Physical Details

    German English
    2 boxes
    1 oversize box
    System of Arrangement
    The collection is arranged as four series: I. Biographical, 1910-1948; II. Correspondence, 1939-1994; III. Photographs, postcards and ephemera, 1909-1945; IV. Writings, circa 1941-1980

    Rights & Restrictions

    Conditions on Access
    There are no known restrictions on access to this material.
    Conditions on Use
    Material(s) in this collection may be protected by copyright and/or related rights. You do not require further permission from the Museum to use this material. The user is solely responsible for making a determination as to if and how the material may be used.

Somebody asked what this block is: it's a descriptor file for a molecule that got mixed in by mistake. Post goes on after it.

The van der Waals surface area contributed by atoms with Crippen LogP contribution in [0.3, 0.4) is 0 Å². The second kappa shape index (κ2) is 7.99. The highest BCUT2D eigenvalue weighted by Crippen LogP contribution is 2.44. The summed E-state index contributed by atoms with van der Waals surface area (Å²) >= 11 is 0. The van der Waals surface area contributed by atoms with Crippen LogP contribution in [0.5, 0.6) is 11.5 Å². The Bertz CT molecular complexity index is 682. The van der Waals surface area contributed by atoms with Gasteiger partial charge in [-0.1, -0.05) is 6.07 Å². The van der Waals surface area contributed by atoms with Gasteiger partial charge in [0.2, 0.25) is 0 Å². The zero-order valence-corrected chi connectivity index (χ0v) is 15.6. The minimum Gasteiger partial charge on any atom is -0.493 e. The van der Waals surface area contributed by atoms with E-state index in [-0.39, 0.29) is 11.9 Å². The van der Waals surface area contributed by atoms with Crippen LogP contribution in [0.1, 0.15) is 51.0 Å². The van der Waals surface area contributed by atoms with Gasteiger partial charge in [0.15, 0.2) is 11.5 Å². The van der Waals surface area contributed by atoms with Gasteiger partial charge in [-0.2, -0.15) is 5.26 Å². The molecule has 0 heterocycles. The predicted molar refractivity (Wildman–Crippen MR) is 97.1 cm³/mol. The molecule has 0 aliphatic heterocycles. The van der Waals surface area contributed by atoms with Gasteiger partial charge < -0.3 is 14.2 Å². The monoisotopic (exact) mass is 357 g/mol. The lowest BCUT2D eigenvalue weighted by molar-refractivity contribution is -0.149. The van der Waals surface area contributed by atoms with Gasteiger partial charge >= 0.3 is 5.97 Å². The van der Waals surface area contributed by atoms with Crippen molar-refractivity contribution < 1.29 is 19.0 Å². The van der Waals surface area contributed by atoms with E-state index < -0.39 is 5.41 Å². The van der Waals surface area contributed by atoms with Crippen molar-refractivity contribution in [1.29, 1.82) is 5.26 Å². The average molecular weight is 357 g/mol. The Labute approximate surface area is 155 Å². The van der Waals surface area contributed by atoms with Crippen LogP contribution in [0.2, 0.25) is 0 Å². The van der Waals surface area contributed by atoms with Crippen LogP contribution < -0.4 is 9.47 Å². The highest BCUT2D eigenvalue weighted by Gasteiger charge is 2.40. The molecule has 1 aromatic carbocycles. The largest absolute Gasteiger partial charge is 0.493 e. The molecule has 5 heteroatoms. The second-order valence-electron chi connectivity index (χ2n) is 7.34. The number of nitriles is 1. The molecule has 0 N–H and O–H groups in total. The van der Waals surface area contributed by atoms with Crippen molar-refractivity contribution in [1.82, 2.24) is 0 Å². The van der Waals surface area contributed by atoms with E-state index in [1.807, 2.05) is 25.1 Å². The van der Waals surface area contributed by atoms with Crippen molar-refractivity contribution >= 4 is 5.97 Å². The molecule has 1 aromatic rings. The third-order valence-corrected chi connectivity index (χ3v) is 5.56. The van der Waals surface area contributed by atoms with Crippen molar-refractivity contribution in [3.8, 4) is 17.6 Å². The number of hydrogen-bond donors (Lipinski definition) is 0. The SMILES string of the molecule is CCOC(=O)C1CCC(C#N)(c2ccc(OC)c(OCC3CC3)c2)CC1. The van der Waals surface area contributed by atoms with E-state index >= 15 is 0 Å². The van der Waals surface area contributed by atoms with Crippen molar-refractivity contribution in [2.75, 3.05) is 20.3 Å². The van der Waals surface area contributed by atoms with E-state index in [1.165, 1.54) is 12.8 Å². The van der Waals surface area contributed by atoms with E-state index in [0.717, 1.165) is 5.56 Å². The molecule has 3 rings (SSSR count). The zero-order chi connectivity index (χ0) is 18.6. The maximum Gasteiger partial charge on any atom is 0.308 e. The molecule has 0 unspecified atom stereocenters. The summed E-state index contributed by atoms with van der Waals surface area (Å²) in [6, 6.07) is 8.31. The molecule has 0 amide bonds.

Keywords & Subjects

    Corporate Name
    United States. Army

    Administrative Notes

    Gift of Richard Schifter, 2016.
    Record last modified:
    2023-08-28 09:31:17